The best looking of the Liberties that I have seen is in my own neighborhood of Original Northwood at 1250 Northview Road. Ironically this tree has competition from an already mature tree and is getting to be good size, planted about 1981 also. I really think that the greater the competition among trees, the faster they reach upwards, which is where we need them to be. All three of these genuine American elms have one thing in common. They are survivors like the one you saw and it has been found that surviving this long means that in these few exceptional elms, DED (Dutch elm disease) does not become systemic, as the tree cuts off the travel of the fungus before it destroys the tree. So these elms are referred to as “disease resistant” elms. They can get the disease but it will not kill them or harm them very much.
This is the same with the Asian elms such as the Siberian elm. But the Siberian elm while it is very nice is not nearly as nice as the American elm. You can see some of these on Cranbrook Road in Cockeysville across from the shopping center with Simon’s bakery and Pappas restaurant. The reason we should be promulgating these elms is because of their tremendous size in all directions that way outstrips other large trees like oaks that tend to have a single trunk with smaller branches. Elms like some of the better silver maples send up tremendous branches off the main trunk and the result after a century or so is to have about five trees in one. They can provide extraordinary shade and you can imagine the unbelievable loss to the U.S. with the DED plague taking endless millions of trees coast to coast. We have not even begun to emerge from that!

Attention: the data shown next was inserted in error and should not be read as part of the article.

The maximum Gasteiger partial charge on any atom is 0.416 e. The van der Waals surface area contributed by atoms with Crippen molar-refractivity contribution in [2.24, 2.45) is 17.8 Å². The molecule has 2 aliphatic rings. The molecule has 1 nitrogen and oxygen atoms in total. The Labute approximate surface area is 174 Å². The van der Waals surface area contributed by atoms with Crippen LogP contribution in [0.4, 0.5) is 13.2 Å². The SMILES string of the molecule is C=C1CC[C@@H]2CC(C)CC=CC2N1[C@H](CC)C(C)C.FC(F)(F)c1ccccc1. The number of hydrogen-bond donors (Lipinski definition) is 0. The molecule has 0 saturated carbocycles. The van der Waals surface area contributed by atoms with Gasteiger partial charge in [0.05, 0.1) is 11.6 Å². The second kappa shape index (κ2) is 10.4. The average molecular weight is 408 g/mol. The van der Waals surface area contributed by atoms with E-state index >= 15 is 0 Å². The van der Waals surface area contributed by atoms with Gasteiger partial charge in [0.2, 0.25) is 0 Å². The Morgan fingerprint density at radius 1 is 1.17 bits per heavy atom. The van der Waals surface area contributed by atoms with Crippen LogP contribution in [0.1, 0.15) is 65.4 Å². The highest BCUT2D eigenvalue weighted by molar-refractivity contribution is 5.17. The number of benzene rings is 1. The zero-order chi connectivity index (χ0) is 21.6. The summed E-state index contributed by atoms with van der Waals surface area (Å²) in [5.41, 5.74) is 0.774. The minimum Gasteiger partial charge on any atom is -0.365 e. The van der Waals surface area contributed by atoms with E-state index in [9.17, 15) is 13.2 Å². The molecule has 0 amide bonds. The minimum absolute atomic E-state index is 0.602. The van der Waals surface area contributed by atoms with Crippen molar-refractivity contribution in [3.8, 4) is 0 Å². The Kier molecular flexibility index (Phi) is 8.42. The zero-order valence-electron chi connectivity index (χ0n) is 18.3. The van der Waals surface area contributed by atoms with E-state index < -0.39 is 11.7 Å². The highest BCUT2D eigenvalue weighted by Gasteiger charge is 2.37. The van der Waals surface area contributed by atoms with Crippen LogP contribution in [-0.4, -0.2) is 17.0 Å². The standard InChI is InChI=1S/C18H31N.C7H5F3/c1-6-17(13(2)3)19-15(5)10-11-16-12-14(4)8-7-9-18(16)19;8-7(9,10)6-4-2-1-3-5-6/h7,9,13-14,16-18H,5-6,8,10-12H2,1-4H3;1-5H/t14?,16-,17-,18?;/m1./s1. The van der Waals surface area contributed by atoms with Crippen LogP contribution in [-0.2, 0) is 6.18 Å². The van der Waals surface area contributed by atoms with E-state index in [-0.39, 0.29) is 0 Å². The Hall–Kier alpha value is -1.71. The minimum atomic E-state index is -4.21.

I have long taken issue with Erik Dihle concerning the city’s tree canopy. Do you remember the heavily wooded Liberty Heights corridor from the 1960’s — endless trees on the way out to Gwynn Oak? Or the very nicely shaded Hamilton neighborhoods? Shockingly you can go through these areas and more and count the number of trees on your fingers. I have also been shocked by much of Guilford and Roland Park. Happily, Homeland which has suffered even worse has been replacing their lost trees for decades and they are getting a better tree cover now even though they could be doing more planting in their backyards. But the situation gets depressingly worse.